“Words, words, words! I’m so sick of words!”

I’m quoting Eliza Doolittle in My Fair Lady in the title of this post.  As you might recall, Freddie, whom we now would define as a stalker, was hanging out in the street when Eliza burst out of the house.  He began to sing about his love for her, and she interrupts him with a song of her own about how sick she is of words.  The title of the song is “Show Me.”

Don’t talk of stars burning above.
If you’re in love, show me.
Tell me no dreams filled with desire,
If you’re on fire, show me!

Have you seen Gail Perry’s article listing the words and phrases fundraisers love to hate?  It’s at http://www.gailperry.com/2012/07/dump-the-cliches-words-and-phrases-fundraisers-love-to-hate/

My contribution is at the bottom – I submitted “impactful” and “make a difference.” 

But the article did prompt me to think a bit about the words we use when we communicate with donors and prospects.  It’s easy for us to laugh at Gail Perry’s list.  And we’re all probably nodding in agreement, especially when we see phrases we particularly hate.

But it’s not so easy to come up with alternatives.  We want our language to be fresh and noticeable, but we want our meanings to remain.  We really do mean “now more than ever,” every time we use that phrase.    Whenever your particular “now” is, whatever the date and time is on the clock, that really is when you want donor support.  So it’s always true.

And what about one of my own contributions to the list?  “Impactful,” — when did that even become a word?  But we mean it.  Kaboom!  Your gift is going to make the state of things different than they were prior to your gift, and will do so not with a puff, but with a boom.  We mean that.  Or, at least we want you to believe it.  Your $500 gift isn’t going to be nearly as splashy as that other guy’s $500,000 gift, but we’re certainly not going to tell you that.  We still need your $500 gift, and we want your philanthropic experience to be gratifying.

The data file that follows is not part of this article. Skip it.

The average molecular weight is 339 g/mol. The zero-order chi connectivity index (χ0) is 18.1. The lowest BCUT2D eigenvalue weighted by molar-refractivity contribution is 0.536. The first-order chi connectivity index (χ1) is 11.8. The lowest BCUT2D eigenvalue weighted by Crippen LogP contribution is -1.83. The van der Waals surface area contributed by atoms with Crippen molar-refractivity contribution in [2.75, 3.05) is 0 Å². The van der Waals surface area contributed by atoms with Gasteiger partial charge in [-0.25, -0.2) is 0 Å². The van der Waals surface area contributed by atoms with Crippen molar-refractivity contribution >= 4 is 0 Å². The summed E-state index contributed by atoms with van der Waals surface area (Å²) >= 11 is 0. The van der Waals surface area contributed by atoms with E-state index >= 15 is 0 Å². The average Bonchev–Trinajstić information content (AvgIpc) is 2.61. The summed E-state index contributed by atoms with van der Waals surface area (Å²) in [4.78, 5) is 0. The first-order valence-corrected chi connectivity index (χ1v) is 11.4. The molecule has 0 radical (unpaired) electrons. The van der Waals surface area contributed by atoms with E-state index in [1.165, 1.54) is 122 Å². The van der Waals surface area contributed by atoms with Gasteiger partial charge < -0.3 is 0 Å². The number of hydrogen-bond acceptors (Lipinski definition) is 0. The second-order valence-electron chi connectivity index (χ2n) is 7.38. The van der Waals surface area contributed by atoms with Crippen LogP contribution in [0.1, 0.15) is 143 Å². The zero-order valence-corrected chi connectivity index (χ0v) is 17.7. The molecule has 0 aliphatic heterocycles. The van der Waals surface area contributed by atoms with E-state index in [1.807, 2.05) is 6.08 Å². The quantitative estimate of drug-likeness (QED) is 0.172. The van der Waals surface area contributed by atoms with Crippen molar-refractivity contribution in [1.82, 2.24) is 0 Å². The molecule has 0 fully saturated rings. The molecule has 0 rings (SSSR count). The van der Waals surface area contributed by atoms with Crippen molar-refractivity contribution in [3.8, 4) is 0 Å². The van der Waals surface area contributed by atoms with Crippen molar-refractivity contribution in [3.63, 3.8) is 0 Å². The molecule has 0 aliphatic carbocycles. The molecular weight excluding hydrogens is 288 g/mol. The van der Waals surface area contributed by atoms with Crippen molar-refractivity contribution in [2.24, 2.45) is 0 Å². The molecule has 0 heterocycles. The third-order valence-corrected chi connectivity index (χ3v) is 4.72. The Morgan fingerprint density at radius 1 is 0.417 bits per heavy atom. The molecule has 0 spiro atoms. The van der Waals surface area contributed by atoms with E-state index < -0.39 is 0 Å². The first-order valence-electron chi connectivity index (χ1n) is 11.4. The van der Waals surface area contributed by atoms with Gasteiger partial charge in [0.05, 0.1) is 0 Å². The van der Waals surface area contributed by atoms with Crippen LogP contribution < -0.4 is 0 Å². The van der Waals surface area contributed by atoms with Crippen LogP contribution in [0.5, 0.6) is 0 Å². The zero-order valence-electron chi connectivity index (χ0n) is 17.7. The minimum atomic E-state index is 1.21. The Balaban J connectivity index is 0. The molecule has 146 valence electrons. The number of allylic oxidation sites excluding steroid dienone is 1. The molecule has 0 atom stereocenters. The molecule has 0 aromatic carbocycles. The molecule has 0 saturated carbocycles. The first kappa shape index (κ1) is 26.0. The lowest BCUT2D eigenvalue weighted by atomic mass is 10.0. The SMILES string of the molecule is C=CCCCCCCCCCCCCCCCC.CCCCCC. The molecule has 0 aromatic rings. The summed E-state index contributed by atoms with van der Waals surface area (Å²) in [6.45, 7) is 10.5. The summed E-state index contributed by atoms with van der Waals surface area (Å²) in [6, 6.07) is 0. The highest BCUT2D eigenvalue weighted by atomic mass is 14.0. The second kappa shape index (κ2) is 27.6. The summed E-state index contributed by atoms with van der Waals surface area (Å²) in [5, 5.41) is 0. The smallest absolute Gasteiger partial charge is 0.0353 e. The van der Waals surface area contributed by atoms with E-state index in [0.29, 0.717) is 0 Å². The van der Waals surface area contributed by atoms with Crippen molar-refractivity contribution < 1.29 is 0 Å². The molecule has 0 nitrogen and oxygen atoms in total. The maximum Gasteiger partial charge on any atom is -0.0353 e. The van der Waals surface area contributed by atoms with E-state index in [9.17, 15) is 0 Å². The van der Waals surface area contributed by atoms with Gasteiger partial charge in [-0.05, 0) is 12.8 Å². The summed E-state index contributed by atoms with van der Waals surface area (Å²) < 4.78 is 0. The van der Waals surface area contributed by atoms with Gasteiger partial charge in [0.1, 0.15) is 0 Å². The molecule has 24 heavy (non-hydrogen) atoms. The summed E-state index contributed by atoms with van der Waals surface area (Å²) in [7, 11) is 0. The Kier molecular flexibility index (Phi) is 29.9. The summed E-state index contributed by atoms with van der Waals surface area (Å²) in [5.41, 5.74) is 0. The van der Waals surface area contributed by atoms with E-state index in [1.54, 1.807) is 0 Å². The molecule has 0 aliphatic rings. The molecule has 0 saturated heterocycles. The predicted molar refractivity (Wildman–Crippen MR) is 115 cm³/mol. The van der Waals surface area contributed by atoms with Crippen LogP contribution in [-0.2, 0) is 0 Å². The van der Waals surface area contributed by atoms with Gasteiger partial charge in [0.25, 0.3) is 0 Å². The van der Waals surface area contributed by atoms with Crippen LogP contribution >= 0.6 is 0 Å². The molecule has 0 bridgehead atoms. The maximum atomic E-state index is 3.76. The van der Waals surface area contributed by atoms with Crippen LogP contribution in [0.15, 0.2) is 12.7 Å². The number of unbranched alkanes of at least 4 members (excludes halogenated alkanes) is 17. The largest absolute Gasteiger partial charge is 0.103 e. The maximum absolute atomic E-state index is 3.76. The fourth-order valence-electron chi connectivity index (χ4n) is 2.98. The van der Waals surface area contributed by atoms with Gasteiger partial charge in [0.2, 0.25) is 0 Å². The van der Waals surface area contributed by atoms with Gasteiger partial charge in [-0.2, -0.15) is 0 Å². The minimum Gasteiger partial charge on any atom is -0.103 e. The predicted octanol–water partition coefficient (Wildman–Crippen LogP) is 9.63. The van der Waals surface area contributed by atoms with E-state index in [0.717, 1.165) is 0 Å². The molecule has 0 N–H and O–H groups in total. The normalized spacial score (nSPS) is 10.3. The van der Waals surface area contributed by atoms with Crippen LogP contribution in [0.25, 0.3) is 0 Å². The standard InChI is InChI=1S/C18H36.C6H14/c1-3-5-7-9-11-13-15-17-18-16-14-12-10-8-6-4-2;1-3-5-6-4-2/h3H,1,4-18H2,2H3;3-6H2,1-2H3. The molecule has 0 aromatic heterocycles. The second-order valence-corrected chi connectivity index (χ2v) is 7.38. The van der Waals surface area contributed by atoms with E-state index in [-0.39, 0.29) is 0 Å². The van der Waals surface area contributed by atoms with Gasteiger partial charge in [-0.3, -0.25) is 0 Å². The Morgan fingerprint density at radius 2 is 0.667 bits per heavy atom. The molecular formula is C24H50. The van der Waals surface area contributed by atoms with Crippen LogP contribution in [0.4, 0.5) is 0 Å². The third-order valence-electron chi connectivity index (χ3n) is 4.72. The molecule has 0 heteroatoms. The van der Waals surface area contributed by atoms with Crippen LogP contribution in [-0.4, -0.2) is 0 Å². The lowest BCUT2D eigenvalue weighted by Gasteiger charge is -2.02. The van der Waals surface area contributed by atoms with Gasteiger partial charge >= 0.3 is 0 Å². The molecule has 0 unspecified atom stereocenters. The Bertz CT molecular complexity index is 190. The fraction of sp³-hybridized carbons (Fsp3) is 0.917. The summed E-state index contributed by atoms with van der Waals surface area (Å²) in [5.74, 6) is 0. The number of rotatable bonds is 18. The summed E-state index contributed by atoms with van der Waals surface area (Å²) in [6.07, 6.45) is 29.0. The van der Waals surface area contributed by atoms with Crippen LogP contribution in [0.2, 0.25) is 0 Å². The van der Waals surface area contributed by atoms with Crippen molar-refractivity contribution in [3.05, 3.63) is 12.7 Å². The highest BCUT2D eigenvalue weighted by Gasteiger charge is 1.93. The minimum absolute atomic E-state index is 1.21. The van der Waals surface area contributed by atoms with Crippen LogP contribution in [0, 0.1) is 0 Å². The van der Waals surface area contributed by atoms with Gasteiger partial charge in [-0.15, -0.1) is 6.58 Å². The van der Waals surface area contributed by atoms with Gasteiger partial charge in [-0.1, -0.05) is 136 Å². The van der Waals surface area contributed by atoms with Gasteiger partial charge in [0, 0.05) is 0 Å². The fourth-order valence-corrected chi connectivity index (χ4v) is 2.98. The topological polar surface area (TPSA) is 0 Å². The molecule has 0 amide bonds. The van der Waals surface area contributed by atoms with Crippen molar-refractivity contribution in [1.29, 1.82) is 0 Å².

Maybe we should learn a lesson from the fed-up Eliza Doolittle and do more showing than talking.  If our donors truly are “making a difference,” do we have to tell them “Hey, you’re making a difference”? or will they get it if we show them?

Can we use really plain language, like “Look what you did,” and show them the faces of smiling children, successful graduates, new bridges, healthy animals, unspoiled wetlands, and so on?  Can we trust the donors to connect the dots from their generosity to our organization’s outcomes?

Or, if it’s during the cultivation or solicitation phase, instead of saying “I’m writing to tell you . . . “, could we say “You really need to see this”?

I don’t know.  I’m just asking.  I understand that a lot of issues don’t lend themselves well to visual imagery.  But doesn’t every issue have at least one story with it?  Could we use fewer cliches and tell more stories?  Or show more stories?

I have to confess to relying on more than one of the words and cliches on Gail Perry’s list.  My previous blog post referred to sustainability, and there is is, the fifth word on the list.  However, in my defense, I was using that word to a nonprofit audience.  I believe the sin is when we speak to other audiences in our own language, and not in the language we share.

There’s much to consider here!  Thanks for the chuckles, Gail Perry.  But thanks for the challenge to us to do better.


Ensuring your nonprofit’s sustainability